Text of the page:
The exchange of macromolecules between cytoplasm and nucleus is mediated at nuclear pore complex (NPC) which is very large structure (~120 MDa in vertebrates) that spans inner and outer nuclear membranes. In vertebrates, it is composed of approximately 30 different nucleoporins (Nups) and it is estimated that NPC contains ~ 600 individual proteins constructing a structure of ~125 x ~150 nm.
Nucleporins can be classified into three groups:
i) transmembrane Nups, docking the nuclear pore complex into nuclear envelope,
ii) FG-Nups, forming the basis of permeability barrier of the NPC that they contain characteristic FG( phenylalanine-glycine) repeats,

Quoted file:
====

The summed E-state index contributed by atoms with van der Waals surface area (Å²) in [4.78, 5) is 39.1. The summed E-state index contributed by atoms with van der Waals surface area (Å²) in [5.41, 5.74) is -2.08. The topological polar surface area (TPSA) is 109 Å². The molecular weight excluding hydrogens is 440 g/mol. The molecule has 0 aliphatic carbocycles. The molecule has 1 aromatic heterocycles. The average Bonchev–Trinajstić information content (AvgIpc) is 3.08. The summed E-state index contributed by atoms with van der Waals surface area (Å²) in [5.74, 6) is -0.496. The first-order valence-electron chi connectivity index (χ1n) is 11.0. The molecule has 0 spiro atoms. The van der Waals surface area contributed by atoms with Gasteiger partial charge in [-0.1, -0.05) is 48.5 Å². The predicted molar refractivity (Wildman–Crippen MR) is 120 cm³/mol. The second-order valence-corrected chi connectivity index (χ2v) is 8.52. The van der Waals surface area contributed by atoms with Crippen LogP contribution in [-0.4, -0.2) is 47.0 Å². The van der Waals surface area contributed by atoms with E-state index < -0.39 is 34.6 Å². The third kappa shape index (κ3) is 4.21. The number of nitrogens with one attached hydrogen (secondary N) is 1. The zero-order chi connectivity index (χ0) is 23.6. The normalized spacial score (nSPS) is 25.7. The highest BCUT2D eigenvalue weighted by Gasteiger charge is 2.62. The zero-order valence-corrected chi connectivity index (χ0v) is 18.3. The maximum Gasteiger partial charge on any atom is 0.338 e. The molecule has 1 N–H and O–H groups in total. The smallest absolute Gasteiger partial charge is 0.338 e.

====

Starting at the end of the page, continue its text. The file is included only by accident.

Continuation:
iii) structural Nups, acting as a scaffold between transmembrane and FG-Nups.
Particularly, FG-nucleoporins are able to make transient interaction with soluble transport receptors of the importin β superfamily. They form transport complex with cargoes by recognizing nuclear localization signals (NLSs) and nuclear export signals (NESs) in import and export cargoes, respectively. In addition to general function of FG-nucleoporins in forming selective permeability barrier of the nuclear pore complex, particular FG-nucleoporins have distinct roles in specific nuclear transport pathways. In a collaboration with Ralph Kehlenbach’s group at the UMG, we are trying to identify roles of FG-nucleoporins in particular nuclear transport pathways by using state-of-art proteomic approaches.